So the Lion is the HTML Designer… actually lets drop the weak analogy before it wears thin. Start again. WYSIWYG is in the air at the moment, in the email marketing air.

There are more and more tools aimed at helping us email marketers do our jobs and it’s had me thinking — what are we actually trying to achieve here?

Email HTML is a tricky business. In recent years web HTML has grown up — with HTML5 and the eventual demise of the worst offending browsers it’s become easier to think more about design and less about rendering problems. The situation for email, on the other hand, has seen less improvement. For us the rise of mobile has not been met with better standards compliance or the decline of the trickiest rendering engines to work with.

Our medium, then, is one that requires some specialist skills to work with. This is where WYSIWYG comes in. If the marketer (or copy writer, journalist, translator, startup CEO) can edit the HTML without HTML skills then it all gets a bit easier. You don’t need to be an HTML expert to change the headline anymore. On the face of it the problem is solved. But if we dig a bit deeper some fundamental questions remain:

  • WYSIWYG editors make it easier to edit the HTML document, but where does the document come from to start with?
  • Why are WYSIWYG editors not universally loved by designers?
  • What are the roles in the email flow in a post-WYSIWYG world? who needs which skills?

For designers WYSIWYG is all about templates. The marketer can build emails from templates and the designers and coders roles becomes a mixture of producing templates and images — or other assets — to be pulled into the templates. Once a template is built it’s natural to want to build several emails with it, and pretty soon we realise we want slightly different elements in each. We can built lots of near-identical templates — this doesn’t feel quite right so instead we enter a world of drop zones and blocks. The template has quickly evolved from a kind of lorem-ipsum version of a single email to a set of email-lego from which content can be built — thus the phrase ‘master template’ has entered our lexicon.

While WYSIWYG editors save marketers time there are inevitably some trade-offs compared with hand-coded HTML. To begin with the nature of HTML does not lend itself to visual editing and the situation — as ever — is trickier with email HTML. Furthermore editor implementations are often adapted from HTML editors aimed at producing content for the web so concepts like outlook-specific html extensions are very poorly supported. Responsive html becomes difficult or impossible because of details around DTDs and the <head> tag. Within these boundaries they do a good job but the limitations can be very frustrating for coders used to hand-building the highly nuanced HTML needed to get the best performance across all clients and devices.

Thinking about roles — in a world with master templates the designers and coders produce templates which contains all of the design elements and the WYSIWYG editor lets the marketer produce content. From this perspective the role of the WYSIWYG editor is not strictly about making email HTML easier anymore, it’s about helping marketers put content into master templates.

Taxi is opinionated. From its inception, Taxi For Email was built with clear ideas about what the role of the templates and role of the content editor should be. We never aimed to let marketers edit all of the HTML. We decided to make a pact with designers:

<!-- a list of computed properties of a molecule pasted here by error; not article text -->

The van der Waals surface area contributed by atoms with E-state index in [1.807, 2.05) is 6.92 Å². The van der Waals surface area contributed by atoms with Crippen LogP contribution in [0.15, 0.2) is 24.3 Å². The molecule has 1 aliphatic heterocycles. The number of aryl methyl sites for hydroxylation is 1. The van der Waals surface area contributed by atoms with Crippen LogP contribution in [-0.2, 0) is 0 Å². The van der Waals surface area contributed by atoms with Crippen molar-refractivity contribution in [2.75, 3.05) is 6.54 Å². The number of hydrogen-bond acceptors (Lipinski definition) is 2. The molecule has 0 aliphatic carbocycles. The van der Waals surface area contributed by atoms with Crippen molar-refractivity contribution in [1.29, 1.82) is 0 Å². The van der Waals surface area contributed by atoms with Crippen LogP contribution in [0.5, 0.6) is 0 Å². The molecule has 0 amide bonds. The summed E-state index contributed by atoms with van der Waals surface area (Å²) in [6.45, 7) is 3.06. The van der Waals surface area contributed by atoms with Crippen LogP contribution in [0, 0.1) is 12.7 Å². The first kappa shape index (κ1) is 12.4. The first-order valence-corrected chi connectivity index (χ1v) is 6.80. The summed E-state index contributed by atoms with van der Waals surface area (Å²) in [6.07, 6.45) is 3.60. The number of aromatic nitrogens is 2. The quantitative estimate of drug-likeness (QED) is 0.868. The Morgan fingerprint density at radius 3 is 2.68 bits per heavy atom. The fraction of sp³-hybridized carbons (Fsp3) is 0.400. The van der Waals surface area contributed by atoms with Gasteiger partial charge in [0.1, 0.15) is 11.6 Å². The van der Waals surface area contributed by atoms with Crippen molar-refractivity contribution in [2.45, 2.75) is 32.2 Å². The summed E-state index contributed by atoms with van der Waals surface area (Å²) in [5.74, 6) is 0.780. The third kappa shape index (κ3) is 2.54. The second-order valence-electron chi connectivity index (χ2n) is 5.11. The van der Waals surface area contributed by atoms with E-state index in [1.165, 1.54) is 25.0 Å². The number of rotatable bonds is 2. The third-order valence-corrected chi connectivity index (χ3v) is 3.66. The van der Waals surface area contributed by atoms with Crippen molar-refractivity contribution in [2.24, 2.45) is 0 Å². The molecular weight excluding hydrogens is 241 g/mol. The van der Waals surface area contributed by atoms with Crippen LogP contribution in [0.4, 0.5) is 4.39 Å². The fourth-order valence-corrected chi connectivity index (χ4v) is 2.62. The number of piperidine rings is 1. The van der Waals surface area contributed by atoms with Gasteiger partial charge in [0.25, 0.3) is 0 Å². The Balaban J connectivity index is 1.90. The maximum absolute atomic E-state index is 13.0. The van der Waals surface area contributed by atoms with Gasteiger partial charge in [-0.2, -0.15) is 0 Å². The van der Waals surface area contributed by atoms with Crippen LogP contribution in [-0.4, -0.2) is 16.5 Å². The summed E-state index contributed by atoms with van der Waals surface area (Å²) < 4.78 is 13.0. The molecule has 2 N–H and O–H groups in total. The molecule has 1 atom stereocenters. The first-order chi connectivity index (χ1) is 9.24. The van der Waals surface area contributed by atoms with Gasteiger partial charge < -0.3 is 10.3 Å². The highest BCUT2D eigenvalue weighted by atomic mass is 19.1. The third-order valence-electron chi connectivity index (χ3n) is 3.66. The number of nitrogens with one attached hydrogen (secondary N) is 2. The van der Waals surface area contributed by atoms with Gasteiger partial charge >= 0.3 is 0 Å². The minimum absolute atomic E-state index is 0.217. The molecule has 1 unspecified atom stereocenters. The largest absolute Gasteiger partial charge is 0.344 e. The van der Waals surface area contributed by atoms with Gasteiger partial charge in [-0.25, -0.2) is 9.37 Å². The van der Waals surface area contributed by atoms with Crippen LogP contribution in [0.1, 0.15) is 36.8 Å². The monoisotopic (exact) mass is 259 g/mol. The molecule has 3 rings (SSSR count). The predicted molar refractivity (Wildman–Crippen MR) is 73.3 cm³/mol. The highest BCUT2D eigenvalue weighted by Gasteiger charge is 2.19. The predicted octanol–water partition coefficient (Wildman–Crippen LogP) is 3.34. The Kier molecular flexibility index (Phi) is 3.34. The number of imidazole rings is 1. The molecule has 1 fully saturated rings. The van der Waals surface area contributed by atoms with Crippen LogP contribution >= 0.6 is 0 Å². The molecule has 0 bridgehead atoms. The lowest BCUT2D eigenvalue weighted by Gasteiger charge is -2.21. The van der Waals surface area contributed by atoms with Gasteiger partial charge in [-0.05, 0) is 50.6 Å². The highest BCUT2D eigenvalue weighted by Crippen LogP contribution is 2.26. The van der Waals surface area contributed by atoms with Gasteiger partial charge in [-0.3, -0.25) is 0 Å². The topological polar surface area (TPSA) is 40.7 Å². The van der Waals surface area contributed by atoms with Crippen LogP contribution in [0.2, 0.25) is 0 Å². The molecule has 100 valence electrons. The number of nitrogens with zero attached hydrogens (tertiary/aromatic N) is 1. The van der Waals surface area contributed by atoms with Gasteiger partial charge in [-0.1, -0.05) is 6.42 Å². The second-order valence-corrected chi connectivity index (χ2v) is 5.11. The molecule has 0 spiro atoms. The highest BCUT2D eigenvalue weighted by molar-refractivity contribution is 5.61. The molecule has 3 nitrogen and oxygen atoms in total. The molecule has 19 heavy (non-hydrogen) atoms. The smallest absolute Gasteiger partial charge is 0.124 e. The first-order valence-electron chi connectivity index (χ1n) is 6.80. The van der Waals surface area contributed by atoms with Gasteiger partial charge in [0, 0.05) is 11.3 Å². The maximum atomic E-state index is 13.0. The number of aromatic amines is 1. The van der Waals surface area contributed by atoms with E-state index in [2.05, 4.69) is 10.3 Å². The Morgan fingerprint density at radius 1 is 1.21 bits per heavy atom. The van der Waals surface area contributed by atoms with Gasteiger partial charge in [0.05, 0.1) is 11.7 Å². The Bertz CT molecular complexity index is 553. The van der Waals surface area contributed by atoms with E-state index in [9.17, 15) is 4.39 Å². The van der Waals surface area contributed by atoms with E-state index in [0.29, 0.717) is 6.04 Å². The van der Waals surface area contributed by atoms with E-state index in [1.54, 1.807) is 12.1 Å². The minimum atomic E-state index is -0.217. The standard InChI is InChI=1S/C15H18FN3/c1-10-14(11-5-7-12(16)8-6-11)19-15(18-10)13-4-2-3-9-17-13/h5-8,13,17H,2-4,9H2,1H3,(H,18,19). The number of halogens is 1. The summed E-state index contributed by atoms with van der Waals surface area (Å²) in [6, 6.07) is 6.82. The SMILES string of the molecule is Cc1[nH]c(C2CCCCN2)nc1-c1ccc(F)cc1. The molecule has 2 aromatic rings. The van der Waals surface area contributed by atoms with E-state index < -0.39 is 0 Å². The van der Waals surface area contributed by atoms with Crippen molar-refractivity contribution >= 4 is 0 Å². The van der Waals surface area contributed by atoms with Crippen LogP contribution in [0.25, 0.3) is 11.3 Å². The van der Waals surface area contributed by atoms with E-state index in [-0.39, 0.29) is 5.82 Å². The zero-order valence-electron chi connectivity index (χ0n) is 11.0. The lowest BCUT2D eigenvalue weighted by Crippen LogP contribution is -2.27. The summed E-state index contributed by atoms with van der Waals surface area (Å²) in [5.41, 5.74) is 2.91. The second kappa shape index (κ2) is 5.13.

• Taxi won’t break your code or impose rules on how your HTML is structured
  • In return you have to tell Taxi what can be edited and how

The tags used to control what can be edited are called Taxi Syntax. We knew that designers knew as they built a template how each thing can be edited. This may sound trivial, for a headline we just change the text inside a <h1>tag. But for a background image that works across clients the same image url needs to be used in 3 places. This is easy to express in Taxi Syntax. A marketer is never exposed to the detail — a single image upload is all it takes — the background picture changes and it works in all the clients. Things are as they should be.

A designer also knows how designs should change when content is added or removed. When there is no text in a CTA button it may make sense to remove the button completely, including a tr or td surrounding it — again, this is easy to express. Perhaps the margin of the surrounding div needs to be different when the button is gone — of course we can do this too.

Taxi Syntax was built collaboratively by a designer and an engineer — it leverages some software engineering principles in ways that feel intuitive to HTML designers. It is simple but flexible, the principle of convention-over-configuration is used — this amounts to intelligent defaulting which allow the most common requirements to be met with very simple code. More detail needs to be added to the Taxi Syntax code to do more unusual things but nothing is out of bounds.

In summary Taxi allows designers to go beyond building a big lorem-ipsum email containing all of the design elements. Taxi syntax gives an easy way to express those thoughts that the designer always had about how and where the content can be changed. It becomes easy for designers to produce powerful, intelligent templates. Marketers get a more focused, relevant, editor experience.

Email marketing is a complex business — at Taxi For Email our approach to templates is only part of the reason we allow fast and easy production of emails. We work hard with marketers to make Taxi meet all of their challenges from managing large teams and handling segmentation to plain text versions — but that’s another whole story. And the Lion? Well the master template is a Lion because it’s powerful, or perhaps it is a wardrobe full of content elements…

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